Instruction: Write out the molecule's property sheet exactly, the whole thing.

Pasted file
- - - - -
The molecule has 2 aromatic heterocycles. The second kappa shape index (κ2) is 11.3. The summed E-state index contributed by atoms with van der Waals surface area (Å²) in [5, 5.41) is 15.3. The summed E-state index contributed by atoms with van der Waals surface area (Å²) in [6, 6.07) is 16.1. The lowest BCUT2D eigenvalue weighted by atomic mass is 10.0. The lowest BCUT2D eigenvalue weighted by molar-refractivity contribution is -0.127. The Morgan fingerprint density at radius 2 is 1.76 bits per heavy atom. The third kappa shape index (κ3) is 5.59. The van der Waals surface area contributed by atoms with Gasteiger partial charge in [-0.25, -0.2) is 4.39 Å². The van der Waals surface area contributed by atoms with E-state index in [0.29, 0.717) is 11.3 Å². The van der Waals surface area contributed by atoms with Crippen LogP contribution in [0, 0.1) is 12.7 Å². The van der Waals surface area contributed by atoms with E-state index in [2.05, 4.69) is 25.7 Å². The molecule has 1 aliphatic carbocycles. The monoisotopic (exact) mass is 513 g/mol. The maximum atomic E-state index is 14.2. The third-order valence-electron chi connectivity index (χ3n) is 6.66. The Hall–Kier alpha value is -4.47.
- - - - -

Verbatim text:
The molecule has 2 aromatic heterocycles. The second kappa shape index (κ2) is 11.3. The summed E-state index contributed by atoms with van der Waals surface area (Å²) in [5, 5.41) is 15.3. The summed E-state index contributed by atoms with van der Waals surface area (Å²) in [6, 6.07) is 16.1. The lowest BCUT2D eigenvalue weighted by atomic mass is 10.0. The lowest BCUT2D eigenvalue weighted by molar-refractivity contribution is -0.127. The Morgan fingerprint density at radius 2 is 1.76 bits per heavy atom. The third kappa shape index (κ3) is 5.59. The van der Waals surface area contributed by atoms with Gasteiger partial charge in [-0.25, -0.2) is 4.39 Å². The van der Waals surface area contributed by atoms with E-state index in [0.29, 0.717) is 11.3 Å². The van der Waals surface area contributed by atoms with Crippen LogP contribution in [0, 0.1) is 12.7 Å². The van der Waals surface area contributed by atoms with E-state index in [2.05, 4.69) is 25.7 Å². The molecule has 1 aliphatic carbocycles. The monoisotopic (exact) mass is 513 g/mol. The maximum atomic E-state index is 14.2. The third-order valence-electron chi connectivity index (χ3n) is 6.66. The Hall–Kier alpha value is -4.47.